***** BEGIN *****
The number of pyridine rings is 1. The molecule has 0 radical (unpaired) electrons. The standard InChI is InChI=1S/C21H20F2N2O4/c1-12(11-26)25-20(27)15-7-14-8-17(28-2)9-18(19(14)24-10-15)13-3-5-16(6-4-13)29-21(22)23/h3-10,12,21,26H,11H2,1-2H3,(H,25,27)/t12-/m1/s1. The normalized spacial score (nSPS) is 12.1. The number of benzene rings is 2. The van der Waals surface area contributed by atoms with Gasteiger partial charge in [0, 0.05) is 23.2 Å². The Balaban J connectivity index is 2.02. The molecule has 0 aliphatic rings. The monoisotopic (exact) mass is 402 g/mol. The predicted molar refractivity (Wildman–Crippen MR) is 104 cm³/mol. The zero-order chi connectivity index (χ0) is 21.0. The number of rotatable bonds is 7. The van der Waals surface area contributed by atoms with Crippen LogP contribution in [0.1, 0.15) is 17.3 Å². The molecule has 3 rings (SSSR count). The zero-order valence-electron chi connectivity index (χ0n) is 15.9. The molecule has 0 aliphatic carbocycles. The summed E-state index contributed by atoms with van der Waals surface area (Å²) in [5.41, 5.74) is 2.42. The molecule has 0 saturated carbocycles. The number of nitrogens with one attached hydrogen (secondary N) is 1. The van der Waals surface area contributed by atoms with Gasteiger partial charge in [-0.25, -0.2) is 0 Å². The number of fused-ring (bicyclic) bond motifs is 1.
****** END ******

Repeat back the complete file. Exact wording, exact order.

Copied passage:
The number of pyridine rings is 1. The molecule has 0 radical (unpaired) electrons. The standard InChI is InChI=1S/C21H20F2N2O4/c1-12(11-26)25-20(27)15-7-14-8-17(28-2)9-18(19(14)24-10-15)13-3-5-16(6-4-13)29-21(22)23/h3-10,12,21,26H,11H2,1-2H3,(H,25,27)/t12-/m1/s1. The normalized spacial score (nSPS) is 12.1. The number of benzene rings is 2. The van der Waals surface area contributed by atoms with Gasteiger partial charge in [0, 0.05) is 23.2 Å². The Balaban J connectivity index is 2.02. The molecule has 0 aliphatic rings. The monoisotopic (exact) mass is 402 g/mol. The predicted molar refractivity (Wildman–Crippen MR) is 104 cm³/mol. The zero-order chi connectivity index (χ0) is 21.0. The number of rotatable bonds is 7. The van der Waals surface area contributed by atoms with Crippen LogP contribution in [0.1, 0.15) is 17.3 Å². The molecule has 3 rings (SSSR count). The zero-order valence-electron chi connectivity index (χ0n) is 15.9. The molecule has 0 aliphatic carbocycles. The summed E-state index contributed by atoms with van der Waals surface area (Å²) in [5.41, 5.74) is 2.42. The molecule has 0 saturated carbocycles. The number of nitrogens with one attached hydrogen (secondary N) is 1. The van der Waals surface area contributed by atoms with Gasteiger partial charge in [-0.25, -0.2) is 0 Å². The number of fused-ring (bicyclic) bond motifs is 1.